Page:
Monday, November 29, 2010

Former School Board Member Greg Wright Offers Sensible Education Reforms

Former Washington Township School Board Member Greg Wright pens a guest editorial in the the Indianapolis Business Journal that should be read by reformers all over the state.

I particularly like how Wright exposes how the school boards and superintendents, rather than operate as separate branches of government (legislative and executive), are in bed together. I experienced that in Pike Township. The phone number listed for Pike School Board's president rings into the administration's office. The administration takes board members on a "retreat" to indoctrinate them and supplies board members with computer laptops and the same health insurance than top administrators (but not teachers) receive. The Board also relies on the Superintendent's attorney for legal advice, apparently not realizing that that attorney's responsibility is to act in the Superintendent's best interests, not impart objective legal advice to the Board.

The only thing different is that, unlike in many districts, in Pike the administration and teacher's union is very much at odds. Both support opposing slates of candidates in school board elections.
At the end of his column, Wright proposes some sensible reforms. I can't say I disagree with any of them.

• Allow all K-12 children to enroll in any public school, including charter schools, in any school district in their county of residency.

• The money must follow the child.

• Provide children travel vouchers for transportation to any public school within their county of residency.

• Move school board elections from May to November.

• Make all school district employees (including teachers) state government employees and provide them with the same benefits currently provided other state employees.

• Require all school employees and school board members to adhere to the same ethics rules as all other Indiana government employees.

• Require public schools to transfer vacant school classroom buildings to certified charter schools.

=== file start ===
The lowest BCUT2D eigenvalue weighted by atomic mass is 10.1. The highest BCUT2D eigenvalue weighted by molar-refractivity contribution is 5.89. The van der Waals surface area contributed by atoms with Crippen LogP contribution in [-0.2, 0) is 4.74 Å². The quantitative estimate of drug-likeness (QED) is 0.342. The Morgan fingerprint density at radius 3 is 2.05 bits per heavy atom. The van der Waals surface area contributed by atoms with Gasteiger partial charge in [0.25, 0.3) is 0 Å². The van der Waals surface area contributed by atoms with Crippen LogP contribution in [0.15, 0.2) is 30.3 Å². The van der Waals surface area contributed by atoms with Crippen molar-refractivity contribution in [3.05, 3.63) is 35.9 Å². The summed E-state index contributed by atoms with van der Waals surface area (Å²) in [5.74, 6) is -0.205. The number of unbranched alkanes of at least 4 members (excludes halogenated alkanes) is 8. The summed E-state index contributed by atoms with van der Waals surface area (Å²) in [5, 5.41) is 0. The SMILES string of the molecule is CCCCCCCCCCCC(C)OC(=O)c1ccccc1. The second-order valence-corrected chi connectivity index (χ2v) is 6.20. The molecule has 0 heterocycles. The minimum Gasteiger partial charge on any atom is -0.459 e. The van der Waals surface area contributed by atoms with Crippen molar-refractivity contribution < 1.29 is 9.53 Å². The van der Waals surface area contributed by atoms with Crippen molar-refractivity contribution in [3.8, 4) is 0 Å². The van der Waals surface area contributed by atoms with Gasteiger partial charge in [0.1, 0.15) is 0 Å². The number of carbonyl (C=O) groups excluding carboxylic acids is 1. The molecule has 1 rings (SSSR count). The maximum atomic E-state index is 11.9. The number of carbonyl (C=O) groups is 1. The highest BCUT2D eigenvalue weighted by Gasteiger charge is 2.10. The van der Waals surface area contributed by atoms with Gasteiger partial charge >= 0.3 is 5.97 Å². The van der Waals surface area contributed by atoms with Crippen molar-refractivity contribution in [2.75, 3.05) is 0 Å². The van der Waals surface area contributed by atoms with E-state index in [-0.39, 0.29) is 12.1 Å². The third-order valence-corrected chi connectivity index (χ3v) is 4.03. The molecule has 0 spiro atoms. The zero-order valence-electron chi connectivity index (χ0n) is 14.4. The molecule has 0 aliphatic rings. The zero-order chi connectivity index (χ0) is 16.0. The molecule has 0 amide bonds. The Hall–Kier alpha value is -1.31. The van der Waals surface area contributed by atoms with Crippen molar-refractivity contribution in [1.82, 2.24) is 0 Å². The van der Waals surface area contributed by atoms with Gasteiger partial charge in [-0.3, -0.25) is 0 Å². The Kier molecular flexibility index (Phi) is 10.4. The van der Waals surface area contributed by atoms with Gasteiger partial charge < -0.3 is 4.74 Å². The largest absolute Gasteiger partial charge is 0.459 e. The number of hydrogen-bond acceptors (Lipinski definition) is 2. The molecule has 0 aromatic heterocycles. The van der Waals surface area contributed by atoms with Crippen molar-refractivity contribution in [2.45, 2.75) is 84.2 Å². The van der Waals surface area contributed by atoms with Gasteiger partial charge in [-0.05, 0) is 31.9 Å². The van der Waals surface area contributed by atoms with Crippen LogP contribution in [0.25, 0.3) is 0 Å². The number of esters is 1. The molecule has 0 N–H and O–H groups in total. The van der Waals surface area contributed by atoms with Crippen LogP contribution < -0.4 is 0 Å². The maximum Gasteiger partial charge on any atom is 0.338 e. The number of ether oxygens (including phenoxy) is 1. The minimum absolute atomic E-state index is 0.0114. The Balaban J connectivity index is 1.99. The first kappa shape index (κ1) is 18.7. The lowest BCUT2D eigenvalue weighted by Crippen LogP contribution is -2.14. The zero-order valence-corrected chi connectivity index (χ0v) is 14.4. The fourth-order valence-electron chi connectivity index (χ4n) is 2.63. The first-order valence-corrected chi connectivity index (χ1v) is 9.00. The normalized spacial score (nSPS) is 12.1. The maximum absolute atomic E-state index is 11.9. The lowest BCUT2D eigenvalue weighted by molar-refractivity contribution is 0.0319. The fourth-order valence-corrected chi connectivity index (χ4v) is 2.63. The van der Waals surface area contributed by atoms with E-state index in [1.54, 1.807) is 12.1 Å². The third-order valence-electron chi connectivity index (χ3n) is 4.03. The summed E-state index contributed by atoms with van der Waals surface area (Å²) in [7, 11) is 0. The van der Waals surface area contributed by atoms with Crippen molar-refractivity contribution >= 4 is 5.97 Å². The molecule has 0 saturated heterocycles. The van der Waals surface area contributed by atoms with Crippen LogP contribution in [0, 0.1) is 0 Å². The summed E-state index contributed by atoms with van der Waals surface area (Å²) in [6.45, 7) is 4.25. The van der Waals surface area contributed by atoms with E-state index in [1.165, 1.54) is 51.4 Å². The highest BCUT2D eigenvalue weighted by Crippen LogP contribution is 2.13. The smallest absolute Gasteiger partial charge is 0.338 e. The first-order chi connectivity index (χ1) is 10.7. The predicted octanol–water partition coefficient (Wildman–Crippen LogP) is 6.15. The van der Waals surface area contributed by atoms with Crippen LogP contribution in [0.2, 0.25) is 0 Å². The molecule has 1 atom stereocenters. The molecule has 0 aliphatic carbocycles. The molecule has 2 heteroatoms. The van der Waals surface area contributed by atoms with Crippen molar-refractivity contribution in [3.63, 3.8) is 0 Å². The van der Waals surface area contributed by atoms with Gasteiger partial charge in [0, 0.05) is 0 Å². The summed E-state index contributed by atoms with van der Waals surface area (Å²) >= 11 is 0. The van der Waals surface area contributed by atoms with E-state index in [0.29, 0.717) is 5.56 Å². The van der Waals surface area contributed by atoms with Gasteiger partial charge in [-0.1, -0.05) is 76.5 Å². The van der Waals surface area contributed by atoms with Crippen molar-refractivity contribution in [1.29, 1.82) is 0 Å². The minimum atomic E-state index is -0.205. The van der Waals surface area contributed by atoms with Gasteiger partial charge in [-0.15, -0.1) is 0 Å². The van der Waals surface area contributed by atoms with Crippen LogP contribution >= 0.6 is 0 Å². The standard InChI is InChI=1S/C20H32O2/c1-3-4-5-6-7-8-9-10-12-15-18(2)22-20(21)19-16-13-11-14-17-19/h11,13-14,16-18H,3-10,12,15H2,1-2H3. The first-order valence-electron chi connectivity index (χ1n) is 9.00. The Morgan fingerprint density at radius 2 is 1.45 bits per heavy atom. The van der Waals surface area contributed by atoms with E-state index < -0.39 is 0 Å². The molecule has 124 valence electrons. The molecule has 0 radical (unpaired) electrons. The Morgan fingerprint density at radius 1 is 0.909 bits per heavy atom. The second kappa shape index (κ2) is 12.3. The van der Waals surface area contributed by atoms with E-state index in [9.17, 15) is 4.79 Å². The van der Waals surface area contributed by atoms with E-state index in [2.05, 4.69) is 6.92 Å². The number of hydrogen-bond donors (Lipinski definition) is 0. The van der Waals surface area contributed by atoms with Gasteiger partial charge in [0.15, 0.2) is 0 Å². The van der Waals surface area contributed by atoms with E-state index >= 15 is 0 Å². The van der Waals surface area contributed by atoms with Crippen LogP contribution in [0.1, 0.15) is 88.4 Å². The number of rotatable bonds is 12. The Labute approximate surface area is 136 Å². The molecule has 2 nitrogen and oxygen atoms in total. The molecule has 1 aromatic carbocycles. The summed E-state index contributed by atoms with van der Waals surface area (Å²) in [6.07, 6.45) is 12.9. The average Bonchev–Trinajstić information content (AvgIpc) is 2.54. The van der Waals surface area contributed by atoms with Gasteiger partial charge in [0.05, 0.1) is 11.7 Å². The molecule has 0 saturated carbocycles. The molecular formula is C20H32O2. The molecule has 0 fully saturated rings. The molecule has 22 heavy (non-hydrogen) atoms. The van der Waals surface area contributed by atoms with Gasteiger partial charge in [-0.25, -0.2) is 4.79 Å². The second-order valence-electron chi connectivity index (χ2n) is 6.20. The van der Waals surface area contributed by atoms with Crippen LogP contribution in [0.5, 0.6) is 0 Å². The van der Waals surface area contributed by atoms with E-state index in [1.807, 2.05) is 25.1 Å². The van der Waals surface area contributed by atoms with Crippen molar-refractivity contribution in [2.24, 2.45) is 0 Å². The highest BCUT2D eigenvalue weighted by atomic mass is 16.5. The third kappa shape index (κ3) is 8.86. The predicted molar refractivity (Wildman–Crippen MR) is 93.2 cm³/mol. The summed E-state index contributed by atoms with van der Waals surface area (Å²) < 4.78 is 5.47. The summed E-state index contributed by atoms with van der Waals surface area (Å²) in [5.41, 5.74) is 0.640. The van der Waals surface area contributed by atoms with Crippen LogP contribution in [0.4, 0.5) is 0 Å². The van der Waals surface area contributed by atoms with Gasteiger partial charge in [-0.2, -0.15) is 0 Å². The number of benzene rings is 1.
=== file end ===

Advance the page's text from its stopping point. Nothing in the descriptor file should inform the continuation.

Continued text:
varangianguard said...

I have previously read some of Greg's suggestions and find him to be a refreshingly non-partisan and rational voice in the education reform debate. I would like to add some of my own comments to his.

1) Allowing all K-12 children to enroll anywhere in the county. Well, this one does have a limitation on time and access. I doubt that parents would really consider a charter school all across the county from their primary domicile.

2) The money must follow the child. Sadly, this one should already be in place, and it shouldn't even be an arguable point at this time.

3) Provide children with travel vouchers. This sounds good on the surface, but what transportation are we talking about here? IndyGo doesn't have the route system to even begin to accomodate something like this idea, and township schools appear to be shrinking their transportation capabilites, not expanding them. Unfortunately, I have come to believe that this one is no longer very realistic.

4) Moving school board elctions to November. Excellent idea.

5) Making all school employees equivalent to state employees, with the same benefits. Well, that's certainly something to think about. In practice, I think it would be very painful to implement. This idea would need to be fleshed out quite a bit for any kind of discussion to bear fruit.

6) Require all school personnel to adhere to the same ethics rules as other state employees. After recent news, is this worth putting on the table? Senior state personnel seem to be rather indifferent to both the intent and the letter of the state's ethics rules.

7) Require public schools to transfer vacant classroom buildings to certified charter schools. This is interesting. Still, most vacant buildings would require money to be re-opened. Who pays? And, are we talking about "giving" public assets to private business entities? Haven't we had enough of THAT just yet? I have.

Bradley said...

The superintendent and school boards working together happens at the state government level also with various boards appointed by the governor. At DWD, to contact the Unemployment Insurance Board, the phone number and emails go to the Leadership Team there. During the meetings, DWD people speak mostly the whole time with their information and facts and figures being used and the Board just shaking their heads "yes" in agreement with little-to-no argument. The UI Board is supposed to be an "oversight" function of DWD, but they are in bed with DWD about 95% of the time.

I know this happens with school corporations also because I have seen it first-hand. The school board is the group who has the authority to fire the superintendent, but all too often they are good friends with the Sup. How can you fire or reprimand a good friend?

This whole state needs reform, starting with our educational system and going upwards. We have become so corrupt in areas that I am afraid we will never get out of it.

Instituting ethics reforms in schools to equate with the state's ethics rules will do no good. The teachers will be held to stringent ethics policies while the administrators will get away with murder -- just like how the state government is right now. The lower-level workers cannot do anything without sharp rebuke while the top brass typically get away with whatever they want.

At least Greg Wright is bringing-up mostly common sense reform ideas, though -- it's becoming a rarity this day-in-age.